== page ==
The Fresh Loaf

News & Information for Amateur Bakers and Artisan Bread Enthusiasts

How to get apple flavor in yeasted bread?

  • Pin It
soupcxan's picture
soupcxan

How to get apple flavor in yeasted bread?

I threw some bread together with following ingredients, and while it turned out just fine, I can't detect even a hint of apple flavor in the result. The loaf that came out is tasty with a bit of sweetness...but why don't I taste any apple? And how much apple would I have to add to get it? I'm not looking for a thick chunky apple bread leavened with baking powder, but a light sandwich loaf with a little apple flavor. Appreciate any thoughts you have.

  • 16 oz unbleached flour
  • 1 whole apple, peeled and cored, then finely grated
  • 6 oz 2% milk
  • 2 tbsp butter
  • 1 tbsp honey
  • 2.5 tsp instant yeast
  • 2 tsp kosher salt
JMonkey's picture
JMonkey

I'm too tired to type in the recipe at the moment, but I remember that in Jeffrey Hammelman's Bread, there's a recipe for Normandy Apple Bread. I've never made it, though I certainly intend to do so in the Fall. It uses apple cider and dried apples, and though it does use commercial yeast, about 15%-20% of the flour is pre-fermented in a sourdough starter.

Let me know if you want the formula, and I'll try to look it up tomorrow evening after I get home from work, if someone doesn't beat me to it.

browndog's picture
browndog

  • 2 tbsp active dry yeast
  • 1 1/2 cups warm water divided
  • 1 tsp sugar
  • 3 eggs, beaten
  • 1 cup applesauce
  • 1/2 cup honey
  • 1/2 cup light oil
  • 1/2 tsp salt
  • 8-9 cups ap flour
  • 1 1/2 cups peeled, diced apple
  • 2 tbsp lemon juice
  • 1 1/2 cups raisins


Proof yeast in 1/2 cup water w/ sugar, combine everything but apples, raisins and lemon juice. Knead til smooth and elastic, let rise til double, about 1 hour. Punch down, turn over, let rise 30 minutes. Combine apples, raisins, lemon juice. Divide dough into 3 parts, knead one third of the apple mixture into each part, shape into rounds. Place each in an 8" round baking pan that has been sprinkled w/ cornmeal. Let rise til doubled. Brush with egg glaze if desired. 350 degrees, 30-35 minutes.

 

soupcxan, this is a really nice but sweetish bread--when I make it I use about 1 1/2 tbsp active dry yeast, I use fewer raisins cus I don't much like them---you could certainly eliminate them and reduce the honey if you want a more sandwich type bread, as well as bake the loaves in rectangular pans. I also add about a teaspoon of salt because the salt seems so low, which is probably because of the lemon juice, which I also reduce to about 1 tbsp to avoid a lemon flavor. I'm sure JMonkey's recipe will be more what you're after but I thought I'd share this anyway cus it's a favorite, it's a nice 'give away' bread too. You could add applesauce in place of liquid to any recipe I should think. There is also an interesting product that I use sometimes, boiled cider, which is exactly that--apple cider (juice really) boiled to a syrup stage, absolutely nothing else. Very sweet/tart, some people LOVE it, some people don't. I just toss maybe 1/2 a cup or so in my dough as some or all the sweetener I'm using.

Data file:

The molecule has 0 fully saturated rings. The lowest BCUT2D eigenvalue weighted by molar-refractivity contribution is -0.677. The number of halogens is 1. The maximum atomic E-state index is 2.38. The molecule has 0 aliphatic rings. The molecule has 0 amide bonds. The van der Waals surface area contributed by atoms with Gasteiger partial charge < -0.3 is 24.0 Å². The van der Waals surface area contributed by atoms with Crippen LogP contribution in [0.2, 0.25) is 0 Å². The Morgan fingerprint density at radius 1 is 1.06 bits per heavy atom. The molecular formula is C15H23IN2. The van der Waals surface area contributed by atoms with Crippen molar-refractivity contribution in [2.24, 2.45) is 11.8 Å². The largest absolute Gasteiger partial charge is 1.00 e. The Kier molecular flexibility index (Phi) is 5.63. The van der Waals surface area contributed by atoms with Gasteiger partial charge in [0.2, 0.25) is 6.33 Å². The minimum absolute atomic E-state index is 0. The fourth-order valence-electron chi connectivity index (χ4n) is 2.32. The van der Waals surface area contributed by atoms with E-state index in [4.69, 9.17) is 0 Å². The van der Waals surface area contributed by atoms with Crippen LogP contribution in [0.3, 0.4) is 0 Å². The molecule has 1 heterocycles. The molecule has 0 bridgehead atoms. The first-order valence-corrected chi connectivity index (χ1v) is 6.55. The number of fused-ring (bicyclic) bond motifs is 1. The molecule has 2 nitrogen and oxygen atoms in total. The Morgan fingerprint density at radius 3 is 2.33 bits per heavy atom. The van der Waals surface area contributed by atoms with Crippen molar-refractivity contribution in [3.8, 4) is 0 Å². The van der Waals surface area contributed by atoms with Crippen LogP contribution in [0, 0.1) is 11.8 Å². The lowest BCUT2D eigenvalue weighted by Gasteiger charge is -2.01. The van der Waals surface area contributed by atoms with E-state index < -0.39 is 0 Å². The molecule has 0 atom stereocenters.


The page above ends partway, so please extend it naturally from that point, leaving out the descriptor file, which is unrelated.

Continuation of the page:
JMonkey's picture
JMonkey

Sorry I'm a bit late posting the recipe. Busy busy busy. In any case, I've never made this bread, though I certainly intend to do so once apple season comes back around in September and October. Personally, I'd probably ditch the yeast, and just let the sourdough do its thing, but I've never made a bread from Bread that wasn't exceptional, so I'm sure it's scrumptious either way. The recipe may be found on page 182.

Ingredients:
Stiff-levain build:

  • Bread flour: 5.8 oz or 1 1/8 cups
  • Water: 3.5 oz or 1/2 cup
  • Mature culture at 60% hydration: 1.2 oz or 2T + 1 tsp

Final dough:
  • Bread flour: 21 oz or 5.25 cups
  • Whole wheat flour: 3.2 oz or 3/4 cup
  • Water: 7.4 oz or 1 cup
  • Apple cider: 10.9 oz or 1.25 cups
  • Salt: .6 oz or 1 Tbs
  • Yeast: .1 oz or 1 tsp
  • Levain: 9.3 oz (All less 2 Tbs + 1 tsp)
  • Dried apples: 4.8 oz or 1 5/8 cups

The starter:
The night before you bake, mix up the stiff starter and let it sit, covered at room temp (roughly 70 degrees F)for about 12 hours.

The apples:
Peel, core and slice the apples and put them in an oven at about 250 degrees F until they feel leathery. Not sure how long that will take, and Hamelman doesn't say. I'd start checking after 30 minutes and then check back every 15 minutes after that, myself.

Kneading
If you're doing a traditional knead, by hand, I guess 5 minutes would do it, adding the apples in at the end., with a fold about halfway through the bulk rise. I'd probably just mix everything, let it sit for an hour, and then do 3 folds with 30-45 minutes in between them. If you include yeast, it should take 1 to 2 hours. If you go pure sourdough, I'd guess it'd take 4-5 hours at room temperature. If you're using a mixer, Hamelman recommends 3 minutes at first speed, 3 minutes at second speed, and then add the apples for a short bit on first speed until incorporated.

Shaping:
Divide the dough into two and shape into boules or batards. He says rolls are good, too. I'd be they are!

Final proof and bake:
With yeast, 1-1.5 hours at 76 degrees F. With pure sourdough, I'd guess 2-3 hours. Bake at 450 degrees F for 15 minutes (with steam, if you like) and then lower to 420 degrees F for about 25 minutes. The lower temperature prevents the bread from getting too dark due to the sugars in the apples and the cider.
Mini Oven's picture
Mini Oven

Or you could try leaving out the honey (it's overpowering the apple taste) and substitute half the milk with applejuice, it will curdle the milk if you mix them together but not to worry.  And if you have some powdered milk, add a heaping tablespoon to maintain that soft crumb.  Just an Idea,  --Mini Oven